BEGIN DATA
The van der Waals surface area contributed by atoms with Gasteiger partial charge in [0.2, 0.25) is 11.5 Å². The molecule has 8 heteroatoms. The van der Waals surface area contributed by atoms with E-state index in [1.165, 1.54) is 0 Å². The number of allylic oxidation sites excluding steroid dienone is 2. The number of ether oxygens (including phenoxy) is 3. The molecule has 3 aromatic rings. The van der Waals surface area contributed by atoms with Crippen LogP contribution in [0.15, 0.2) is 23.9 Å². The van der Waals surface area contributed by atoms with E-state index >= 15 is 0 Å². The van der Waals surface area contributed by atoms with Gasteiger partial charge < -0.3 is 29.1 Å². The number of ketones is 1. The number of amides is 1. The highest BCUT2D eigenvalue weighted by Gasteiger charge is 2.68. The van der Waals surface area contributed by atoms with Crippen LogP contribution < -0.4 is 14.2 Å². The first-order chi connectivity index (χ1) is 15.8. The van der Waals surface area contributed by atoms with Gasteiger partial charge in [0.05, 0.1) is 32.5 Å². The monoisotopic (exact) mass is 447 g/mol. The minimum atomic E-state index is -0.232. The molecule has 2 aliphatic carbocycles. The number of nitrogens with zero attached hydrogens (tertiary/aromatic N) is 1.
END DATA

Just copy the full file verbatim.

The van der Waals surface area contributed by atoms with Gasteiger partial charge in [0.2, 0.25) is 11.5 Å². The molecule has 8 heteroatoms. The van der Waals surface area contributed by atoms with E-state index in [1.165, 1.54) is 0 Å². The number of allylic oxidation sites excluding steroid dienone is 2. The number of ether oxygens (including phenoxy) is 3. The molecule has 3 aromatic rings. The van der Waals surface area contributed by atoms with Crippen LogP contribution in [0.15, 0.2) is 23.9 Å². The van der Waals surface area contributed by atoms with E-state index >= 15 is 0 Å². The van der Waals surface area contributed by atoms with Gasteiger partial charge < -0.3 is 29.1 Å². The number of ketones is 1. The number of amides is 1. The highest BCUT2D eigenvalue weighted by Gasteiger charge is 2.68. The van der Waals surface area contributed by atoms with Crippen LogP contribution < -0.4 is 14.2 Å². The first-order chi connectivity index (χ1) is 15.8. The van der Waals surface area contributed by atoms with Gasteiger partial charge in [0.05, 0.1) is 32.5 Å². The monoisotopic (exact) mass is 447 g/mol. The minimum atomic E-state index is -0.232. The molecule has 2 aliphatic carbocycles. The number of nitrogens with zero attached hydrogens (tertiary/aromatic N) is 1.